Outlining the scale of the coming change, Juancho Jerusalem, Regional Vice-president of Salesforce, a Singapore-headquartered CRM specialist, said: " By 2020, there will be 50 billion connected devices worldwide, 6.6 for every man, woman and child. In the developed markets, the figure will be closer to 10. This presents a real challenge for online retailers, with 82% of all shopper journeys likely to span multiple channels. In order to track customers across these ever-more varied online routes, 57% of companies are already relying on AI, believing it to be essential in an increasingly multi-channel world."
Another speaker to single out AI technology as likely to play a pivotal role in the future of e-tailing was Mikael Lindholm, Internet of Things Vice-president of the Telenor Group, an Oslo-headquartered mobile services provider. Outlining just what the technology brings to the party, he said: "In a crowded room, even now, AI is able to identify individuals by age, gender, speed of movement and even mood. The challenge for retailers is how to use this kind of data to drive sales.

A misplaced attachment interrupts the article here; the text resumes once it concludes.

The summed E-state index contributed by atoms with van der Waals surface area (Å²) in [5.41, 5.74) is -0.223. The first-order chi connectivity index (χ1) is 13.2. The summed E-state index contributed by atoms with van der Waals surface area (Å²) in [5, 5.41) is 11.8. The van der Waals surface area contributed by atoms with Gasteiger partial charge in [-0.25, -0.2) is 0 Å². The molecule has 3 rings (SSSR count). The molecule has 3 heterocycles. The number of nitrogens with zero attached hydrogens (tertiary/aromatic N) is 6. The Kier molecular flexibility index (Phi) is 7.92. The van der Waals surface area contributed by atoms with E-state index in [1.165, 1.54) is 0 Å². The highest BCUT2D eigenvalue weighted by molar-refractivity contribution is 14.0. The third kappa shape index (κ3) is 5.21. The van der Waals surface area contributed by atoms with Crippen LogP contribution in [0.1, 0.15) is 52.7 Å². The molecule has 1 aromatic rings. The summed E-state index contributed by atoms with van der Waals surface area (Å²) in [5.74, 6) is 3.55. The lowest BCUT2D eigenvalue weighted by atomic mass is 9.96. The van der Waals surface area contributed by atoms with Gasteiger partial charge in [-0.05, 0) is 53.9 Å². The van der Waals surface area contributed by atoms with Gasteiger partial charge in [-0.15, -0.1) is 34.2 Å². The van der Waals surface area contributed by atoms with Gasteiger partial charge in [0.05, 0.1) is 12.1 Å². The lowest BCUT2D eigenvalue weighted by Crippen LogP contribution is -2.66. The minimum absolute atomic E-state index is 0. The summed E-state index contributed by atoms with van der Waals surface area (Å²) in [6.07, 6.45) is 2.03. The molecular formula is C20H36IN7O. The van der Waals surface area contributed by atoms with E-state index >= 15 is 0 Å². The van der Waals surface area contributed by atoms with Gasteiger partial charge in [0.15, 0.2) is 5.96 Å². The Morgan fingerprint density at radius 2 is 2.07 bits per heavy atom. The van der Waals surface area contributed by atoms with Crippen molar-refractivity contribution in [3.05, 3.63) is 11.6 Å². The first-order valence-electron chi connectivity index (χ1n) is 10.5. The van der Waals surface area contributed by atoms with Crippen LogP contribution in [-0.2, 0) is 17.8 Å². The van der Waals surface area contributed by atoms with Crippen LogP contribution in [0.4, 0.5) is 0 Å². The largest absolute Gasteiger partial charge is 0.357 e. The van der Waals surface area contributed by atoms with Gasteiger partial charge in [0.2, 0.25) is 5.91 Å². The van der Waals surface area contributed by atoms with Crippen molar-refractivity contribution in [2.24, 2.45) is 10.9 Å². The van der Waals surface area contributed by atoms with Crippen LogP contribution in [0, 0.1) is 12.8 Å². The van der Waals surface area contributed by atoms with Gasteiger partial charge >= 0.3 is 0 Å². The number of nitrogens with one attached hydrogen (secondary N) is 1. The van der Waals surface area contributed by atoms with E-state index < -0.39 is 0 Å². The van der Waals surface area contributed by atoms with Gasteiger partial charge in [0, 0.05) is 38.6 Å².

"Properly harnessed, AI can predict customer needs based on past and present behavior and thus optimise a brand's approach to any individual purchaser. Voice recognition, too, has role to play and could prove hugely effective in boosting purchasing in particular environments, with cars being the most obvious example.
"Those looking to how it should be done should look to China, with the country having taken a clear lead in the e-commerce space. Last year, for instance, Alibaba's 11/11 sale resulted in transactions worth some $25 billion in one 24-hour period, a 40% increase on the previous year. By comparison, the US' Black Friday, which took place just a few days later, only generated sales valued at $5 billion.
"China is also taking a lead in other aspects of the sector. Same day delivery via drone is now a reality, while the ubiquity of its cashless payment systems is unmatched anywhere in the world. Indeed, just about everyone, even a roadside charity worker, relies on one mobile payment app or another when it comes to paying for their daily needs."